The George W. Bush Boyhood Home and MuseumA Presidential Site is located approximately two and a half miles from the home where Jessica McClure fell down the well. “This is the only home in the country that once housed two future presidents, two future governors, and a future first lady at one time,” Dotty, one of the museum employees, tells me as she leads me into the home. I’m the only person on the tour, and Dotty says she’s a little rusty and that I should just interrupt if I have any questions. “This house was built in 1939 for $5,000,” Dotty says, “and the Bush family bought it for $9,000 in 1951. George was five when the family moved in. The Bush family lived in Midland for nine years while George H.W. Bush worked in the oil industry. All of this was before politics, of course, and before he became the director of the C.I.A.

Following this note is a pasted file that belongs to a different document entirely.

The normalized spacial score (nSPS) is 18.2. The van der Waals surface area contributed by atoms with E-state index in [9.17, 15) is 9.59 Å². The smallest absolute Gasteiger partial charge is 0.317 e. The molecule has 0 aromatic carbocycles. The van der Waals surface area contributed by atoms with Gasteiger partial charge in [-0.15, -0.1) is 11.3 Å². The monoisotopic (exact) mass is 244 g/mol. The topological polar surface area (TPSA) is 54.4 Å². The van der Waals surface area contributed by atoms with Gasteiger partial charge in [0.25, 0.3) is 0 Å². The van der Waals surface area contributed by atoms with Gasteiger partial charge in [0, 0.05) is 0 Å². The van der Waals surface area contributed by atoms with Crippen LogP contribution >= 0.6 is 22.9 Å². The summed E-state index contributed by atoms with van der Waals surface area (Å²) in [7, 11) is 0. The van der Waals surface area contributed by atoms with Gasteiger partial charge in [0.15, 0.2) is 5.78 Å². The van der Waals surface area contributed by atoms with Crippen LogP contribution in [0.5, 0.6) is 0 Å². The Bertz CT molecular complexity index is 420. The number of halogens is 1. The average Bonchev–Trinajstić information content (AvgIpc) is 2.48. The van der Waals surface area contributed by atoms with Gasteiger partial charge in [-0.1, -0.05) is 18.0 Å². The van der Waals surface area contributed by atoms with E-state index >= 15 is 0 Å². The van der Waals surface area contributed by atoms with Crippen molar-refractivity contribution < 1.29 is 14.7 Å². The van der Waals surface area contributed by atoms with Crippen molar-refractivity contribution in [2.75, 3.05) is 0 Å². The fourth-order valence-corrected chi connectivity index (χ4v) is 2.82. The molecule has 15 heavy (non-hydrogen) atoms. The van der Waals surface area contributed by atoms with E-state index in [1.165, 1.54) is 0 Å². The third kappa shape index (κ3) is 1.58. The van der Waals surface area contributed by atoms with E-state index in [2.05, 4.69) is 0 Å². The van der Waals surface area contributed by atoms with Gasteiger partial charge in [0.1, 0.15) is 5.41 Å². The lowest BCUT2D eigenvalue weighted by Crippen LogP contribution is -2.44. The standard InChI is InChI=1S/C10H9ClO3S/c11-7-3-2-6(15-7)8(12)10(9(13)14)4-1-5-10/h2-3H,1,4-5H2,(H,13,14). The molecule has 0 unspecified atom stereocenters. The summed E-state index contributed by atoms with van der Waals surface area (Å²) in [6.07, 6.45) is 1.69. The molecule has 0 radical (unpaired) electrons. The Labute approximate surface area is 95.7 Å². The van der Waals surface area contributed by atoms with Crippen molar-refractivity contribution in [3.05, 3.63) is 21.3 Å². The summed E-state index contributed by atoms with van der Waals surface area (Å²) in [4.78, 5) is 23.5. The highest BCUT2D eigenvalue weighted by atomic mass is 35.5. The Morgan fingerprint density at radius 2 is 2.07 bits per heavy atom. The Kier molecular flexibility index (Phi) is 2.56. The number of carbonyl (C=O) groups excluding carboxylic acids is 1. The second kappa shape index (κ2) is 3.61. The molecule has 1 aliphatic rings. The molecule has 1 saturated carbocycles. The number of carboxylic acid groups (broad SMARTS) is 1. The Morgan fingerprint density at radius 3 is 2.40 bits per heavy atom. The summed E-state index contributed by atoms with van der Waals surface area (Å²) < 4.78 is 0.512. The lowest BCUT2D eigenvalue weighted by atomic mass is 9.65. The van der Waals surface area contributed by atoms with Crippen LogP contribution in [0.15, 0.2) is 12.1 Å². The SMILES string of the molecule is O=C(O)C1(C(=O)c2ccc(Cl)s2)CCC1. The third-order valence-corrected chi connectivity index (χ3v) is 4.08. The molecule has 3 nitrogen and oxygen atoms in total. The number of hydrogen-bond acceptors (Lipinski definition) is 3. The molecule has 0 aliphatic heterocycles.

“We’ve tried to restore the home so that it’s like stepping back into the 1950s,” Dotty says. The front living room and dining area both have varnished, natural-wood floors, walls and ceilings. Polished to a high shine, the rooms make me feel as if I am standing inside a giant honeycomb. A black-and-white television cycles through video clips of Elvis singing at Midland High School, children lined up to receive their polio vaccine sugar cubes and episodes of Ozzie and Harriet. “There was only one television channel, of course, when the Bush family lived here,” Dotty says. “When this place was named to the National Register, George H.W. Bush, Barbara and Jeb came back to visit. George couldn’t come then because that was when he was president, although he was able to come later. Barbara said she used to extend the long table here in this room and have lots of meetings: school board, PTA, you name it. She was very active in the community. She was also very proud of the curtains she made for this room. There’s not much to them, but she was proud of them because she wasn’t much of a seamstress.”